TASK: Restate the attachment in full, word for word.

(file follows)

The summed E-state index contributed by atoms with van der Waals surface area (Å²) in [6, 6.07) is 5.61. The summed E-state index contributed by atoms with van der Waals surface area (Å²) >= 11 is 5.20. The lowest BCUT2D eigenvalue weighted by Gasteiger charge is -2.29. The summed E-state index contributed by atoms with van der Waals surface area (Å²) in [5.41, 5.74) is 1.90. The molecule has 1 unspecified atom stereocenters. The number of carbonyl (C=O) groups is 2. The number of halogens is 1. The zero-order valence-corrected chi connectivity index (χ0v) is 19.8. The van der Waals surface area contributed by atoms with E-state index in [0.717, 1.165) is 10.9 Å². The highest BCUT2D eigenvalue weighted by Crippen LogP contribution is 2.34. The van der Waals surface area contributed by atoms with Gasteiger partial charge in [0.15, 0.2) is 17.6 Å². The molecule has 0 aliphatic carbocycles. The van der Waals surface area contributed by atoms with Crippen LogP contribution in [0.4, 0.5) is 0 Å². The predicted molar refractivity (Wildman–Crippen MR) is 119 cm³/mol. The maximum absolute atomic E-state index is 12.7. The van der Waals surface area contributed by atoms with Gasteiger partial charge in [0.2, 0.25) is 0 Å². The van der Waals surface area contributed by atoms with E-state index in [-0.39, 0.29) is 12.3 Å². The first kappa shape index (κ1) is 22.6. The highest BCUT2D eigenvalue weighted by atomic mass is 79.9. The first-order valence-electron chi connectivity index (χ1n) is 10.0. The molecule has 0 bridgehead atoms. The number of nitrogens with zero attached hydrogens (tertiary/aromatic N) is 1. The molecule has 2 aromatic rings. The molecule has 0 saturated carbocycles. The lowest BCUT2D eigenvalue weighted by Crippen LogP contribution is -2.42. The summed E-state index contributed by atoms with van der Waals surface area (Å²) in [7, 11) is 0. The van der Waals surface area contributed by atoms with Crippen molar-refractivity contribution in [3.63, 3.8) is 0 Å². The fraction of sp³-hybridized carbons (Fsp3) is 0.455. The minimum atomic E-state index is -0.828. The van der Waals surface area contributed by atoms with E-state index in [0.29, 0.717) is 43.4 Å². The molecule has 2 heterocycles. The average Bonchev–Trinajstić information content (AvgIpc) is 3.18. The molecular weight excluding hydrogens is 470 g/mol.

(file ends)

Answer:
The summed E-state index contributed by atoms with van der Waals surface area (Å²) in [6, 6.07) is 5.61. The summed E-state index contributed by atoms with van der Waals surface area (Å²) >= 11 is 5.20. The lowest BCUT2D eigenvalue weighted by Gasteiger charge is -2.29. The summed E-state index contributed by atoms with van der Waals surface area (Å²) in [5.41, 5.74) is 1.90. The molecule has 1 unspecified atom stereocenters. The number of carbonyl (C=O) groups is 2. The number of halogens is 1. The zero-order valence-corrected chi connectivity index (χ0v) is 19.8. The van der Waals surface area contributed by atoms with E-state index in [0.717, 1.165) is 10.9 Å². The highest BCUT2D eigenvalue weighted by Crippen LogP contribution is 2.34. The van der Waals surface area contributed by atoms with Gasteiger partial charge in [0.15, 0.2) is 17.6 Å². The molecule has 0 aliphatic carbocycles. The van der Waals surface area contributed by atoms with Crippen LogP contribution in [0.4, 0.5) is 0 Å². The predicted molar refractivity (Wildman–Crippen MR) is 119 cm³/mol. The maximum absolute atomic E-state index is 12.7. The van der Waals surface area contributed by atoms with Gasteiger partial charge in [0.2, 0.25) is 0 Å². The van der Waals surface area contributed by atoms with E-state index in [-0.39, 0.29) is 12.3 Å². The first kappa shape index (κ1) is 22.6. The highest BCUT2D eigenvalue weighted by atomic mass is 79.9. The first-order valence-electron chi connectivity index (χ1n) is 10.0. The molecule has 0 bridgehead atoms. The number of nitrogens with zero attached hydrogens (tertiary/aromatic N) is 1. The molecule has 2 aromatic rings. The molecule has 0 saturated carbocycles. The lowest BCUT2D eigenvalue weighted by Crippen LogP contribution is -2.42. The summed E-state index contributed by atoms with van der Waals surface area (Å²) in [7, 11) is 0. The van der Waals surface area contributed by atoms with Crippen molar-refractivity contribution in [3.63, 3.8) is 0 Å². The fraction of sp³-hybridized carbons (Fsp3) is 0.455. The minimum atomic E-state index is -0.828. The van der Waals surface area contributed by atoms with E-state index in [0.29, 0.717) is 43.4 Å². The molecule has 2 heterocycles. The average Bonchev–Trinajstić information content (AvgIpc) is 3.18. The molecular weight excluding hydrogens is 470 g/mol.